A Few Thoughts on Being a Female Actor in Classical Work

January 22, 2016

 

I  have a weird relationship with women in the classical canon. 

 

Before I go further, I will say this: I am an actor who loves doing classical work and I also happen to be a woman who loves doing classical work. I have studied and trained with incredible women who have helped me find so much beauty in the somewhat limited scope of femininity in the classical canon. 

 

However, looking at classical work with a gendered lens is troubling, often, for artists who aim to create work that provokes thought and, on a grand scale, change. Many women in early modern plays are limited in their full personhood by circumstances, relationships, environment, culture, and education. It is sometimes troubling to portray these characters truthfully because I never want my performance of less powerful women to be misconstrued as a "this is the way things should be" story rather than "this is sometimes the way things are, and it shouldn't be" story. 

 

As a feminist, I struggle with making sure that all of my characters, regardless of what I initially see in the text, have the ability to draw power from somewhere in their lives. It is impossible for me to play a person without power, even if she is written that way. Women often fall into tropes of victim, whore, virgin, or asexual-nurturing-mother-figure. They are often defined by the relationship to the men in the play, and more often than not are not full people in their own right. As an actor, I fight that idea tooth and nail. I feel it is my moral and artistic obligation to bring my women out of these tropes and into the light of full humanity.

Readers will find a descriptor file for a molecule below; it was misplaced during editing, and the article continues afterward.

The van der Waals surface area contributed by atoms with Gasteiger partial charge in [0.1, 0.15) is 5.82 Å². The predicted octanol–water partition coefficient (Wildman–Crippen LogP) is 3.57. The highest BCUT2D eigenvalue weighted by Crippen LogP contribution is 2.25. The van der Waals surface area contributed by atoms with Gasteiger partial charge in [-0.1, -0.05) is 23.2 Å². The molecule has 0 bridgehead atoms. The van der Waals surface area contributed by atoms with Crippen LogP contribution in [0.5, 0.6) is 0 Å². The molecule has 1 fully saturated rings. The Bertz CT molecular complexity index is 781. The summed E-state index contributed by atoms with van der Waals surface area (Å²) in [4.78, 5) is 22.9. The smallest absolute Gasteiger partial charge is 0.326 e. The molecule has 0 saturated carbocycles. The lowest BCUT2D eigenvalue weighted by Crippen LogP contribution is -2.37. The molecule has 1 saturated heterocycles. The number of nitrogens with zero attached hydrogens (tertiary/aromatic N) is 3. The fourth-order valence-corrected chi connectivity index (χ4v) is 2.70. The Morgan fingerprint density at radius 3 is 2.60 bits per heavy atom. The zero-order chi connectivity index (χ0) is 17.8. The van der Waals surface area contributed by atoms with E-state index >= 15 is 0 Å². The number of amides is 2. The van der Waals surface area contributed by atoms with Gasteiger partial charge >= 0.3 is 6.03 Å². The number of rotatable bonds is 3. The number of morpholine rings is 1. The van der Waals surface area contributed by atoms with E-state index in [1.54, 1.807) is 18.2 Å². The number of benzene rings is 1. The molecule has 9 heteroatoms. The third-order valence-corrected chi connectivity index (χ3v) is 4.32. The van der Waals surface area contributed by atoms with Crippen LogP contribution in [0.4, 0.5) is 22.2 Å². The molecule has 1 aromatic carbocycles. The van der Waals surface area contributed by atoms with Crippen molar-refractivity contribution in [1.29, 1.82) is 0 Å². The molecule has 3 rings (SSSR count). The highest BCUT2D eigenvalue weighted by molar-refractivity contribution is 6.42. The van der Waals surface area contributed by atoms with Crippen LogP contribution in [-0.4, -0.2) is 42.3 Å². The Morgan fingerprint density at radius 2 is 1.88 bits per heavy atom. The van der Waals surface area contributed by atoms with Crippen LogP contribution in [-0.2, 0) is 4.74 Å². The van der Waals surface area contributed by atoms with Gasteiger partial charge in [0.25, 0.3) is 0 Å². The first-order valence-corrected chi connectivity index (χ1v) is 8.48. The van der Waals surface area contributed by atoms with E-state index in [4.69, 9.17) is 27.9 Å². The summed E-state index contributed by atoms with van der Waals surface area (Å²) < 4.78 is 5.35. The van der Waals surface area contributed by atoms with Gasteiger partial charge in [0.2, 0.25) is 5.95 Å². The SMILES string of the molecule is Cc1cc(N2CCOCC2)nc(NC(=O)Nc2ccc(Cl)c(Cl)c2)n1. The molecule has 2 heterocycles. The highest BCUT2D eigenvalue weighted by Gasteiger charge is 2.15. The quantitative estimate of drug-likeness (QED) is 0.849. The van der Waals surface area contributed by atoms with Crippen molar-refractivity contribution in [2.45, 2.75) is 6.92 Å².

When I work on any character, one of my first priorities is to find out from where the character draws his or her power: what makes this character feel vulnerable and how does this character armor up to do what they have to do. The more work I do in this vein, the more I have come to appreciate and even love the women who I have spent time with in rehearsal, learning how to make them powerful, and learning when it is important to be truthful in their victimhood, which is often very difficult for me as a person. Telling the truth is difficult, but the truth is that people are victimized. 

Please reload

Featured Posts

Special Guest Blog: Inspector Dogberry of the Messina Watch

April 21, 2017

1/10
Please reload

Recent Posts
Please reload

Archive
Please reload

Search By Tags